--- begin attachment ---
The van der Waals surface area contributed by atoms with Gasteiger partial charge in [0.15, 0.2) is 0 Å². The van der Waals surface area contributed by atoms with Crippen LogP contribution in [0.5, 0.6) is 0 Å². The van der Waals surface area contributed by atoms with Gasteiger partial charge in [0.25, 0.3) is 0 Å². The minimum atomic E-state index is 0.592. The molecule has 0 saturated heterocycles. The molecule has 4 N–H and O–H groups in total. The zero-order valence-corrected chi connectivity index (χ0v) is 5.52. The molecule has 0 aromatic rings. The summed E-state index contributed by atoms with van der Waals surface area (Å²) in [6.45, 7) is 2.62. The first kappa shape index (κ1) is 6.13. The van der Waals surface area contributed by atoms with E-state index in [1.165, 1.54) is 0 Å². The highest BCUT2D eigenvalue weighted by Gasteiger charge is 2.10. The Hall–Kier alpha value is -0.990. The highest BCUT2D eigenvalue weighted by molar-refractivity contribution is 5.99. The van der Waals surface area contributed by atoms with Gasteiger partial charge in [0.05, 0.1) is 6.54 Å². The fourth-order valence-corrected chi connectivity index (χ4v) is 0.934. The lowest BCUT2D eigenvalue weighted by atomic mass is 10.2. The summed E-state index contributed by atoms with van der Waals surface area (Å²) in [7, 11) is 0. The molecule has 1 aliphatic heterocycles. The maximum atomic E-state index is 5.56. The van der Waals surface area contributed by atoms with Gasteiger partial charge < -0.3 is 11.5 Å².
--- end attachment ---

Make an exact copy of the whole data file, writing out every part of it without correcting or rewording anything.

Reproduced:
The van der Waals surface area contributed by atoms with Gasteiger partial charge in [0.15, 0.2) is 0 Å². The van der Waals surface area contributed by atoms with Crippen LogP contribution in [0.5, 0.6) is 0 Å². The van der Waals surface area contributed by atoms with Gasteiger partial charge in [0.25, 0.3) is 0 Å². The minimum atomic E-state index is 0.592. The molecule has 0 saturated heterocycles. The molecule has 4 N–H and O–H groups in total. The zero-order valence-corrected chi connectivity index (χ0v) is 5.52. The molecule has 0 aromatic rings. The summed E-state index contributed by atoms with van der Waals surface area (Å²) in [6.45, 7) is 2.62. The first kappa shape index (κ1) is 6.13. The van der Waals surface area contributed by atoms with E-state index in [1.165, 1.54) is 0 Å². The highest BCUT2D eigenvalue weighted by Gasteiger charge is 2.10. The Hall–Kier alpha value is -0.990. The highest BCUT2D eigenvalue weighted by molar-refractivity contribution is 5.99. The van der Waals surface area contributed by atoms with Gasteiger partial charge in [0.05, 0.1) is 6.54 Å². The fourth-order valence-corrected chi connectivity index (χ4v) is 0.934. The lowest BCUT2D eigenvalue weighted by atomic mass is 10.2. The summed E-state index contributed by atoms with van der Waals surface area (Å²) in [7, 11) is 0. The molecule has 1 aliphatic heterocycles. The maximum atomic E-state index is 5.56. The van der Waals surface area contributed by atoms with Gasteiger partial charge < -0.3 is 11.5 Å².